Her websites are Dr. Anne Zachry and Pediatric Occupational Therapy Tips.

 

 

My four-year-old has been potty trained for ages, but still wets at night. We've tried to put him in underwear at night, but we end up changing sheets all night long. We're tired of the broken sleep! How long will this go on?

First, some good news: the sleep interruption won't last forever. While it's highly common for a 4-year-old to wear a diaper to bed, 88 percent of kids achieve nighttime dryness by age six. Until then, parents can help pave the way for dry nights (and fewer nighttime laundry emergencies) with these tips:

  • Start with realistic expectations. Doctors don't define "bedwetting" until six years of age. In fact, nighttime dryness often lags behind daytime dryness by months or years. Boys typically train more slowly than girls, and kids who are exceptionally deep sleepers and those with developmental delays may have more difficulty with nighttime wetting as well.
     
  • Don't automatically assume your daytime-dry child is ready to ditch diapers at night. If she is wetting the bed most nights, she may lack the developmental maturity to stay dry all night — this is normal. Contrary to what you may have heard, putting her to bed in underwear before she's ready won't speed this maturational process. Using training pants at night can help save everyone's sleep, and it won't compromise daytime potty training success.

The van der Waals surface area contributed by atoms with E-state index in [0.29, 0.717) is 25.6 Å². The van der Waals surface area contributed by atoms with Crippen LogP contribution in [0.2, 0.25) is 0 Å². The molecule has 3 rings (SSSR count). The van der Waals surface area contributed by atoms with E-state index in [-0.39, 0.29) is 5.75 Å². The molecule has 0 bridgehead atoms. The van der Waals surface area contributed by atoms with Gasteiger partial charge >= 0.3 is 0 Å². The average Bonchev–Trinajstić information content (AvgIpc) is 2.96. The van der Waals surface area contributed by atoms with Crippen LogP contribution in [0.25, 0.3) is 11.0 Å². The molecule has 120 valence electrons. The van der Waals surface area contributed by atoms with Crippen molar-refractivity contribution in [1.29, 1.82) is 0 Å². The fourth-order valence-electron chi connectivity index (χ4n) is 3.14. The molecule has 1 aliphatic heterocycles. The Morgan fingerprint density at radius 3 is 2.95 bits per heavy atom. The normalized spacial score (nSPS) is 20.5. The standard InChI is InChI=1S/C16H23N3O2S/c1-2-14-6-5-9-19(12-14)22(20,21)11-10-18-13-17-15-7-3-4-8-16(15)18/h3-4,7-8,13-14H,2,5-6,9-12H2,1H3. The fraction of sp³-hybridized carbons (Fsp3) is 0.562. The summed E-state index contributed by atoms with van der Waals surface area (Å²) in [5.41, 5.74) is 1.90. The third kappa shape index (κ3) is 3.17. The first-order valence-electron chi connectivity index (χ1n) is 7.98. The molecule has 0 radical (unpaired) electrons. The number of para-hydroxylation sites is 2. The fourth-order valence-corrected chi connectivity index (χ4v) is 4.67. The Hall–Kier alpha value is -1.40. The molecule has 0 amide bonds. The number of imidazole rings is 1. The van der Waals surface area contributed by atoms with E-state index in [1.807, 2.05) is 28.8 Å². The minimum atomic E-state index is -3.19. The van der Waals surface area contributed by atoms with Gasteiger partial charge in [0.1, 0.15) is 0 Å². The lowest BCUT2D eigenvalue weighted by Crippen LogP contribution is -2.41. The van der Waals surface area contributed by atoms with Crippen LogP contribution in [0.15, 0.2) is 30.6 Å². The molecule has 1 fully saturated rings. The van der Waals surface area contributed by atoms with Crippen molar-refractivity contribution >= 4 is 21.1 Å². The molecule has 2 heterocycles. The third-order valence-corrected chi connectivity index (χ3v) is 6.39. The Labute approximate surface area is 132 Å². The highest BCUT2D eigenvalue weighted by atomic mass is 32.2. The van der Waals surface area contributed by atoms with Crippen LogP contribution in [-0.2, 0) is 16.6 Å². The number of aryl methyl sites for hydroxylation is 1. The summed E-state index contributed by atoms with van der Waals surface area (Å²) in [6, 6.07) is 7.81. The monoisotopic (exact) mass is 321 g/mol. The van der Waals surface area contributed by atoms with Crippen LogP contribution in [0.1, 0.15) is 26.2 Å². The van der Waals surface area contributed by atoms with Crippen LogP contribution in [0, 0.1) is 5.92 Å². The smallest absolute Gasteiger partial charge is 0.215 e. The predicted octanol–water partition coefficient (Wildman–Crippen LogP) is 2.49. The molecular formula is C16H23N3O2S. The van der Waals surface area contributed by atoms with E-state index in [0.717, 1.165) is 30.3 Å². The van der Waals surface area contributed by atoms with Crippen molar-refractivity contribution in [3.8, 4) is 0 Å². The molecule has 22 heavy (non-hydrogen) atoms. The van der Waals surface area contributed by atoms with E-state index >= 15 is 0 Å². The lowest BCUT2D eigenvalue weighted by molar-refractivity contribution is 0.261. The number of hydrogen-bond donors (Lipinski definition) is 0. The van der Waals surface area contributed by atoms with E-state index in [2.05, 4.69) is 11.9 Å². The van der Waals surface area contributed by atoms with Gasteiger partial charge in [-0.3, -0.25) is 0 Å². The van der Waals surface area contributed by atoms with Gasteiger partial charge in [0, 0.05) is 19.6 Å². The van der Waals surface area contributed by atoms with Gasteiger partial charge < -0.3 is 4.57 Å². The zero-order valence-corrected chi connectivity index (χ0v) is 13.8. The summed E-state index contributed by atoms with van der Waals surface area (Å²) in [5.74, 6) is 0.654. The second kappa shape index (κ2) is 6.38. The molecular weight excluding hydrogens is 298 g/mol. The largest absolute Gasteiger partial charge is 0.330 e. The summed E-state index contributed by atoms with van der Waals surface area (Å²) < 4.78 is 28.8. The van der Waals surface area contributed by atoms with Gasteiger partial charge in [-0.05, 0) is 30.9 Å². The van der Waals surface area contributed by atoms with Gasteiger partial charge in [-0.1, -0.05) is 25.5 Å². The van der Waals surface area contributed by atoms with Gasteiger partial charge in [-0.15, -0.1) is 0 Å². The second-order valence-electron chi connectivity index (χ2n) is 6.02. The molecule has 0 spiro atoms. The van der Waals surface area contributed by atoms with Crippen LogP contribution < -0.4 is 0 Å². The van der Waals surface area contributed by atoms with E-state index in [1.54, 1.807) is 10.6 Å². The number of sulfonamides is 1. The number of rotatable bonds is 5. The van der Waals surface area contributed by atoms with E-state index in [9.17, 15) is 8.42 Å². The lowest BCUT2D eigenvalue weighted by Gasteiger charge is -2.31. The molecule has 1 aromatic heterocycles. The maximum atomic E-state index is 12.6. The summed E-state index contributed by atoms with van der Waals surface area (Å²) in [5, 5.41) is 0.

• Chips, pretzels, soda, and chocolate aren't great choices for bedtime snacks. Salty foods and caffeine have been shown to increase nighttime urination.
     
  • Line your child's mattress with several layers of fitted sheets and waterproof mattress pads. When a sheet gets wet, simply strip it off along with the mattress pad, and your child will have a fresh, dry sheet (and you can deal with the laundry in the morning).

 

Sleep Pro, Malia Jacobson

Malia Jacobson has been helping tired families sleep since 2007. She is a writer, editor, nationally-published sleep journalist, and author of "Ready, Set, Sleep: 50 Ways to Help Your Child Sleep, So You Can Sleep Too." Her sleep articles reach millions in respected print publications.

Malia's articles have been featured in over 70 news outlets and publications, including ABC News, Women's Health Magazine, Costco Connection Magazine, Seattle's Child Magazine, ParentMap Magazine, Seattle Business Magazine, San Diego Family Magazine,and Cincinnati Family Magazine. She is a contributing writer at Family Time Magazine and Broward Family Life Magazine.

She holds a bachelor's degree in communication and a master's degree in business administration/marketing. When she's not writing, she organizes a popular attachment parenting group in her hometown of Tacoma, Washington, digs in her garden, and explores the Pacific Northwest with her husband and two young daughters.